Designated Verifier Signature
Lambert M. SurhoneISBN: 978-6-1329-2142-0;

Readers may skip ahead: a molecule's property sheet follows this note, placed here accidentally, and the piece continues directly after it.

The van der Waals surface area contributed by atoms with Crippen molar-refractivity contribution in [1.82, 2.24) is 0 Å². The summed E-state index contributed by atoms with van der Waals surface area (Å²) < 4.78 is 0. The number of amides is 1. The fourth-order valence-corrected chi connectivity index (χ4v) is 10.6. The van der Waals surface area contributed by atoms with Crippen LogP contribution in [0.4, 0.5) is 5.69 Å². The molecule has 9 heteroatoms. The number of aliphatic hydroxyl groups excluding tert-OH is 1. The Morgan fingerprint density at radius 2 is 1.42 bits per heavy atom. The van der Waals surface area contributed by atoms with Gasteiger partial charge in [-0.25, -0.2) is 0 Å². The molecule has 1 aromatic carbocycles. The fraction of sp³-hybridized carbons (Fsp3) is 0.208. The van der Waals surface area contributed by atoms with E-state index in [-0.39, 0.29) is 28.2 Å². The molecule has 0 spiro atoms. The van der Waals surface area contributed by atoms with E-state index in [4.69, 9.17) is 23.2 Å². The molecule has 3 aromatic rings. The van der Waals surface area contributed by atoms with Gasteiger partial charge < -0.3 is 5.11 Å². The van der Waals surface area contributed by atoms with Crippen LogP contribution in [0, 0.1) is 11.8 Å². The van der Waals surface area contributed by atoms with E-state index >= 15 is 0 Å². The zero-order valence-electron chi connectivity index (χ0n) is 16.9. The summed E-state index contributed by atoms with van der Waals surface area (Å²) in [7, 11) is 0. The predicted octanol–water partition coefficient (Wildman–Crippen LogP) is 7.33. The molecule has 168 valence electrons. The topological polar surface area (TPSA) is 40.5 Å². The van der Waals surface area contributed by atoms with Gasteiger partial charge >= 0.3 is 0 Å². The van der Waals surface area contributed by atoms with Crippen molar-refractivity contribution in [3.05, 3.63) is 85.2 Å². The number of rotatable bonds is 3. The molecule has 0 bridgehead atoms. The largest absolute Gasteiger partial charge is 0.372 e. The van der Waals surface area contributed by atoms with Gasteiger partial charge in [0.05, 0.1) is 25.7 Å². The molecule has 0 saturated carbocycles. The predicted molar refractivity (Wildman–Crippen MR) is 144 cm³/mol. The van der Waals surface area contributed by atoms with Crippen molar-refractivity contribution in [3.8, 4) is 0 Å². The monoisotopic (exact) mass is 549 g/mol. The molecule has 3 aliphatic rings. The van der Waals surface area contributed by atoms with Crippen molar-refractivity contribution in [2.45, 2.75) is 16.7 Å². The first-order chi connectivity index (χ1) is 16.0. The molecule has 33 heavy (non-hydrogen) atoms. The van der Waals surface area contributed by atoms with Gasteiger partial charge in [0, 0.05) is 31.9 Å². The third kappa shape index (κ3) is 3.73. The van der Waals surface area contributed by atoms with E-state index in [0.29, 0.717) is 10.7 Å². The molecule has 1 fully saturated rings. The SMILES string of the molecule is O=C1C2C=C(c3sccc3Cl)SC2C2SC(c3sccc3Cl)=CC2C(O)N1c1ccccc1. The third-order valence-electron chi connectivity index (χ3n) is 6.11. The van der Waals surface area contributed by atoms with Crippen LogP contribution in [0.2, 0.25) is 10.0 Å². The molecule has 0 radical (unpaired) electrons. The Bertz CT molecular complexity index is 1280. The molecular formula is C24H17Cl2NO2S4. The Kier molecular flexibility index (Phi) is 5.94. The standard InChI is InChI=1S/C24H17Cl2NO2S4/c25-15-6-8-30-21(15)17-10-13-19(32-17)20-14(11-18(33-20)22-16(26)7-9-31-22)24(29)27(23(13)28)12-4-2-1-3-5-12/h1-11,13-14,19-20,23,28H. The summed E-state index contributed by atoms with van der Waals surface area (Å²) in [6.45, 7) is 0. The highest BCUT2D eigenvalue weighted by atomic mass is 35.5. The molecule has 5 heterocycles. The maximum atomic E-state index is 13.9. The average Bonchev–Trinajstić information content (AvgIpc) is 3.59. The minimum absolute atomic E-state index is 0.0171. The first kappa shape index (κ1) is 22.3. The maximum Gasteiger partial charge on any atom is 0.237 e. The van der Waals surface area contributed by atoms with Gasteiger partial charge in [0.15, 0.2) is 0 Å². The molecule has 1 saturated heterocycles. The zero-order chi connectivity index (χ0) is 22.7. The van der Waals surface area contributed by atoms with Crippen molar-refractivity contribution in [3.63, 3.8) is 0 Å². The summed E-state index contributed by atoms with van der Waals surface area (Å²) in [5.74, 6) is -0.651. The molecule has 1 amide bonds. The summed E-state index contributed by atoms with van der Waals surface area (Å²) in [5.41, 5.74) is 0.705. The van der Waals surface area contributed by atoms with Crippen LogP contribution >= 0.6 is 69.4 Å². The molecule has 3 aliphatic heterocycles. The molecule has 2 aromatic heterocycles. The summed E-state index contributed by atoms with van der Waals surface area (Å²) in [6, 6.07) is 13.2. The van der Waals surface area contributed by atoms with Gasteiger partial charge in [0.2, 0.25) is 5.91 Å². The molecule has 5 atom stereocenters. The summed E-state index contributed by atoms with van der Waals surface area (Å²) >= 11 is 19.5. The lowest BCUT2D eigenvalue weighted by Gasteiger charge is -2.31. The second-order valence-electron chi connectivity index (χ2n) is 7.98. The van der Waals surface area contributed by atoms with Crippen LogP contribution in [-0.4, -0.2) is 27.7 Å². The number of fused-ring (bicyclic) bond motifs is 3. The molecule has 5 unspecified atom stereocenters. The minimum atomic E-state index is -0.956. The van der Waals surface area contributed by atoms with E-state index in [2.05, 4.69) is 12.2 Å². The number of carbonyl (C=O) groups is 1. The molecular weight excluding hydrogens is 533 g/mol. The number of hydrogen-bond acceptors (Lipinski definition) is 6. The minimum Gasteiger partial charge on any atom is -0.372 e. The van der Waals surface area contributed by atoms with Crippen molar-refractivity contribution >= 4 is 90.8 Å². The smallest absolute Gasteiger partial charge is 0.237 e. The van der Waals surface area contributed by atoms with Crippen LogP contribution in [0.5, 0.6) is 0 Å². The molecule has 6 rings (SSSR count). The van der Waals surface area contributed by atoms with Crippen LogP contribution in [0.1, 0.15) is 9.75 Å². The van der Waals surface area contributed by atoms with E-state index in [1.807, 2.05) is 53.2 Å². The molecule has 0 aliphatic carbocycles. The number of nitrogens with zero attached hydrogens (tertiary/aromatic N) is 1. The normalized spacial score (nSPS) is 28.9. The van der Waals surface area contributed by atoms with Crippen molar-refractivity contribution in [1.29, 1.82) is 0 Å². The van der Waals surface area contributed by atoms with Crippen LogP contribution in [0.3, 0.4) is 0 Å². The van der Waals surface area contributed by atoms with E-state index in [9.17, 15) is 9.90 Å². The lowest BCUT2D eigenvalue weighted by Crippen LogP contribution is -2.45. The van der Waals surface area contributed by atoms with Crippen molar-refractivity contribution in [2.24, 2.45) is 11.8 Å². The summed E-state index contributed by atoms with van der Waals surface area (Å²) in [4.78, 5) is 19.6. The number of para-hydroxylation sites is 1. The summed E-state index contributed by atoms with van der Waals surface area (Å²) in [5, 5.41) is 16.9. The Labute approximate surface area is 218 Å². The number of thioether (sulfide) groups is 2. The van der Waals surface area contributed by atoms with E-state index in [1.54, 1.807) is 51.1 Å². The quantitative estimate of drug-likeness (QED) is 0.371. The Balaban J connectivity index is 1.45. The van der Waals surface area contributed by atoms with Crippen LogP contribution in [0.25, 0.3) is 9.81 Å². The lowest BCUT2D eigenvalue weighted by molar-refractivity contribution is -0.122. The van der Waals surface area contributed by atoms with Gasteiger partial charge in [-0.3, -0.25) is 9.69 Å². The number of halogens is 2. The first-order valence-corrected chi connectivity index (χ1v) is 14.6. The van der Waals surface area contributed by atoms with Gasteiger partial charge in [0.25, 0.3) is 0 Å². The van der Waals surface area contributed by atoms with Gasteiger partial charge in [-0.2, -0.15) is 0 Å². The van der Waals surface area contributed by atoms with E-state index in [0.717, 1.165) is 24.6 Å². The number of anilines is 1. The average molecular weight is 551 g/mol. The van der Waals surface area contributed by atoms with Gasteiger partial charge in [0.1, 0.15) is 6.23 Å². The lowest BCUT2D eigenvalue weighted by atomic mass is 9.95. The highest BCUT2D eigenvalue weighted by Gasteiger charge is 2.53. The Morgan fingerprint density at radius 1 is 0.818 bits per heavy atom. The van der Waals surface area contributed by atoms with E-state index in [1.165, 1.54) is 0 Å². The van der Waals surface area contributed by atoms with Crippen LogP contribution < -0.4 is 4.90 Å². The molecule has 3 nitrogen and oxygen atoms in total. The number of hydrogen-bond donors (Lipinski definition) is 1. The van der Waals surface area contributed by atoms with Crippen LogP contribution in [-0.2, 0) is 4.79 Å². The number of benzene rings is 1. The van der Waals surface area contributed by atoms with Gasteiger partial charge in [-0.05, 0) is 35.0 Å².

A designated verifier signature is a signature scheme in which signatures can only be verified by a single designated verifier who is chosen by the signer. Designated verifier signatures were first proposed in 1996 by Jakobsson Sako, Kazue Sako, and Russell Impagliazzo. Proposed as a way to combine authentication and off-the-record messages, designated verifier signatures allow authenticated, private conversations to take place. A digital signature or digital signature scheme is a mathematical scheme for demonstrating the authenticity of a digital message or document. A valid digital signature gives a recipient reason to believe that the message was created by a known sender, and that it was not altered in transit. Digital signatures are commonly used for software distribution, financial transactions, and in other cases where it is important to detect forgery and tampering.
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